"It’s the opposite of short term. You need to nurture," says Carl Icahn, about activism.
The New York Stock Exchange had a technical problem yesterday with 199 names traded by KCG as designated market maker, leading other exchanges to trade away from NYSE. This does not seem to have been a big deal. People complain a lot about market fragmentation in U.S. equities, but every so often it is useful to have lots of redundant exchanges.
Elsewhere, "BOX Options Exchange, which operates an electronic trading venue, plans to add open-outcry trading in Chicago later this year," perhaps to attract millennial customers who value authenticity and want their options to be artisanally hand-traded. And millennial finance-video-news thing Cheddar "is literally situated at the heart of the action" on the New York Stock Exchange's trading floor, so probably no one should tell them that NYSE does its trading out of a data center in Mahwah, New Jersey. If I ran NYSE I would totally lease studio space in the Mahwah data center to financial news networks. It'd be a sign of street cred: "Reporting to you live, not from the NYSE's antiquated tourist-trap floor on Wall Street, but from the real heart of the action, here among these nondescript server boxes." I'd be such a good TV producer.
Oh also TradingScreen, a financial software firm, suspended its chief executive officer, Philippe Buhannic, "after an internal probe found 'clear and convincing evidence' that Buhannic 'physically assaulted' a worker in the company’s New York headquarters." Just once I would like the explanation for a NYSE outage to be that a floor trader punched a server.
Here is a fun column from Steven Davidoff Solomon about leaks as a strategy in mergers and acquisitions deals:
Secrecy is supposed to be the sine qua non of deal-making. An early leak can destroy a deal by driving the share price of the target company too high or by alerting other potential bidders.
But sometimes it's the opposite. Like with Yahoo, which the market sort of values at less than zero. Yahoo wants to push its share price too high and alert other bidders! So it is a monsoon of leaks:
In this case, reporting on the process has the effect of amplifying the bidders and the numbers they are putting forward. Take the recent reports that Warren E. Buffett and Dan Gilbert of Quicken Loans are in the Yahoo bidding.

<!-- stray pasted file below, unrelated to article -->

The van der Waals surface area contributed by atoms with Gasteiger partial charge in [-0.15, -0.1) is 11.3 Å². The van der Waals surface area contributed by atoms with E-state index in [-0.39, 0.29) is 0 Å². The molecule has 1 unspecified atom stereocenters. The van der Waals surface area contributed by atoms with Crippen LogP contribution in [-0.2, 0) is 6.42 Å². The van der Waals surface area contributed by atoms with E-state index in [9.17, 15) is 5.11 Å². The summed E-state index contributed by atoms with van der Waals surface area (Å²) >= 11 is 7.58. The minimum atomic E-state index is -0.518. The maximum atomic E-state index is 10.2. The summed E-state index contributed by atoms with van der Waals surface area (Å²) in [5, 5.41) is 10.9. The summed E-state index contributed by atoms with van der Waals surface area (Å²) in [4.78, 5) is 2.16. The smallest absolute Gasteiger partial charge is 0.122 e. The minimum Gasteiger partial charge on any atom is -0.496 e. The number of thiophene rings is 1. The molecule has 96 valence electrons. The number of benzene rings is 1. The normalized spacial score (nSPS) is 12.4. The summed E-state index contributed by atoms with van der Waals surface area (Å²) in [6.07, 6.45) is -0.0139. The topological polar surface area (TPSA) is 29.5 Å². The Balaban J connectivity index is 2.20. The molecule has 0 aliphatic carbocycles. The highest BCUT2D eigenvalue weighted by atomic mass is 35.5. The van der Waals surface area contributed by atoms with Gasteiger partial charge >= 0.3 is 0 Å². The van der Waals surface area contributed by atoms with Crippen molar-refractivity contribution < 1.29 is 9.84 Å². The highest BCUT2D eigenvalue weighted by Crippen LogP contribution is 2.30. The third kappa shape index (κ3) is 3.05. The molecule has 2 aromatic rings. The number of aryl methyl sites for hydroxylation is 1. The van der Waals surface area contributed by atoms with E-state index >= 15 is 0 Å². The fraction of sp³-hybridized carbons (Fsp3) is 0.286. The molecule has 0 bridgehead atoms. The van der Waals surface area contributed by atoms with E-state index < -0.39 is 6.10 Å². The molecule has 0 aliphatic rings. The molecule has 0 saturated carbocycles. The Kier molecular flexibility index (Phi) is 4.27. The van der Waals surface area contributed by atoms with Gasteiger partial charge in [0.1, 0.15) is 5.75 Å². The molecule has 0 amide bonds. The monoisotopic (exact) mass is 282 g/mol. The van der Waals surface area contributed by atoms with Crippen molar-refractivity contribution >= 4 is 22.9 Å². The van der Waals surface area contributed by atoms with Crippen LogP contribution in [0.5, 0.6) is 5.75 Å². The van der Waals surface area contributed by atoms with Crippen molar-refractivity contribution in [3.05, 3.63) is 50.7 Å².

This is the type of news that bankers love. There is such a glow around Mr. Buffett that it will help make Yahoo shine. It shows other bidders that there is a real player with money in the bidding, which will hopefully push up interest and prices.
And here is Ronald Barusch on tax opinions in M&A, which he has always found weird:
I remember asking the head of our tax department why one party to a merger agreement should be able to walk away from a deal when a law firm that’s expected to follow its client’s instructions refuses to bless it. That would seem to give the client significant control over whether it is obligated to move forward with a deal.
And now that concern seems to have come true in the Energy Transfer Equity/Williams Companies merger.
Finally here is Chris Sagers on Staples's and Office Depot's decision not to present any evidence in their antitrust case, which they lost. Nothing here is ever legal advice, but as a fake lawyer I am constantly stunned by real lawyers' decisions not to present their side of the story in court. Why do so few insider-trading defendants testify? Why wouldn't you present antitrust evidence? I know there are reasons but at some visceral level I don't get it.
I guess don't buy a corporate jet while you're being investigated for bribery?
There might be some deeper moral to this story but I am not seeing it:
Asset manager Och-Ziff took out a $49m loan for a corporate jet when it was facing the possibility of a multimillion dollar fine for alleged bribery of Libya’s Gaddafi regime and other African government officials.
Since then Och-Ziff, one of the world’s largest hedge funds by assets, has been forced to borrow a further $120m to prepare for a cash settlement with the US Justice Department that is expected to exceed $200m — a sum more than double its last three years of net profits.
It's trying to sell the jet. Elsewhere: "U.S. prosecutors are examining an alleged transfer of hundreds of thousands of dollars from a former employee of a Malaysian investment fund to Tim Leissner, who was then a senior banker at Goldman Sachs Group Inc.’s Southeast Asia operations, according to people briefed on the matter."
Here is a story about the troubled football career of Robert Griffin III that includes this description of a perfect business meeting:
Griffin called for a meeting. He declined to tell Mike Shanahan what he wanted to discuss, saying only it was important. Griffin, Mike and Kyle Shanahan and quarterbacks coach Matt LaFleur gathered in the offensive meeting room at the team headquarters in Ashburn, Virginia. With the coaches seated, Griffin walked to a blackboard and wrote: